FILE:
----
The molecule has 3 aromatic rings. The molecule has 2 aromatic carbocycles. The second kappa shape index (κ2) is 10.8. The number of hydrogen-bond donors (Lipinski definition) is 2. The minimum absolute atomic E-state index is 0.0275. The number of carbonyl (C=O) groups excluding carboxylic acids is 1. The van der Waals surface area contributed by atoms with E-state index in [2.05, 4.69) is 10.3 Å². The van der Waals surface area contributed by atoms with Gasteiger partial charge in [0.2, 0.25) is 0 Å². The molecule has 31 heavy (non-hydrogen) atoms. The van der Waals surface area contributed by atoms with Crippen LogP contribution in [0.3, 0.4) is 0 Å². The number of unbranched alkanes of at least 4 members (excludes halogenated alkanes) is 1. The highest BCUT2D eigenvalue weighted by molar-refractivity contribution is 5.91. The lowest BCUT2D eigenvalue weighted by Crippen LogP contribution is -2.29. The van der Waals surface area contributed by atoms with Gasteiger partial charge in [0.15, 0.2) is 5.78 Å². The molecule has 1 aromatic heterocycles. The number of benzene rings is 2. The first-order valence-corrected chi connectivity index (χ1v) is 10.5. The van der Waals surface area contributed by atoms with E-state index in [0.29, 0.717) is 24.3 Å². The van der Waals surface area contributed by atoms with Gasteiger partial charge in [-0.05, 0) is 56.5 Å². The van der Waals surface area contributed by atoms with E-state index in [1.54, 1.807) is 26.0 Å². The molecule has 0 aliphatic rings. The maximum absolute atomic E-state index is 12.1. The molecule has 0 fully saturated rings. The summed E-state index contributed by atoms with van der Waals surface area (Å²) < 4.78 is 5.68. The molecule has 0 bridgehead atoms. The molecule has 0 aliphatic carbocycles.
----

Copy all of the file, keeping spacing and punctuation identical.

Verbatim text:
The molecule has 3 aromatic rings. The molecule has 2 aromatic carbocycles. The second kappa shape index (κ2) is 10.8. The number of hydrogen-bond donors (Lipinski definition) is 2. The minimum absolute atomic E-state index is 0.0275. The number of carbonyl (C=O) groups excluding carboxylic acids is 1. The van der Waals surface area contributed by atoms with E-state index in [2.05, 4.69) is 10.3 Å². The van der Waals surface area contributed by atoms with Gasteiger partial charge in [0.2, 0.25) is 0 Å². The molecule has 31 heavy (non-hydrogen) atoms. The van der Waals surface area contributed by atoms with Crippen LogP contribution in [0.3, 0.4) is 0 Å². The number of unbranched alkanes of at least 4 members (excludes halogenated alkanes) is 1. The highest BCUT2D eigenvalue weighted by molar-refractivity contribution is 5.91. The lowest BCUT2D eigenvalue weighted by Crippen LogP contribution is -2.29. The van der Waals surface area contributed by atoms with Gasteiger partial charge in [0.15, 0.2) is 5.78 Å². The molecule has 1 aromatic heterocycles. The number of benzene rings is 2. The first-order valence-corrected chi connectivity index (χ1v) is 10.5. The van der Waals surface area contributed by atoms with E-state index in [0.29, 0.717) is 24.3 Å². The van der Waals surface area contributed by atoms with Gasteiger partial charge in [-0.05, 0) is 56.5 Å². The van der Waals surface area contributed by atoms with E-state index in [1.54, 1.807) is 26.0 Å². The molecule has 0 aliphatic rings. The maximum absolute atomic E-state index is 12.1. The molecule has 0 fully saturated rings. The summed E-state index contributed by atoms with van der Waals surface area (Å²) < 4.78 is 5.68. The molecule has 0 bridgehead atoms. The molecule has 0 aliphatic carbocycles.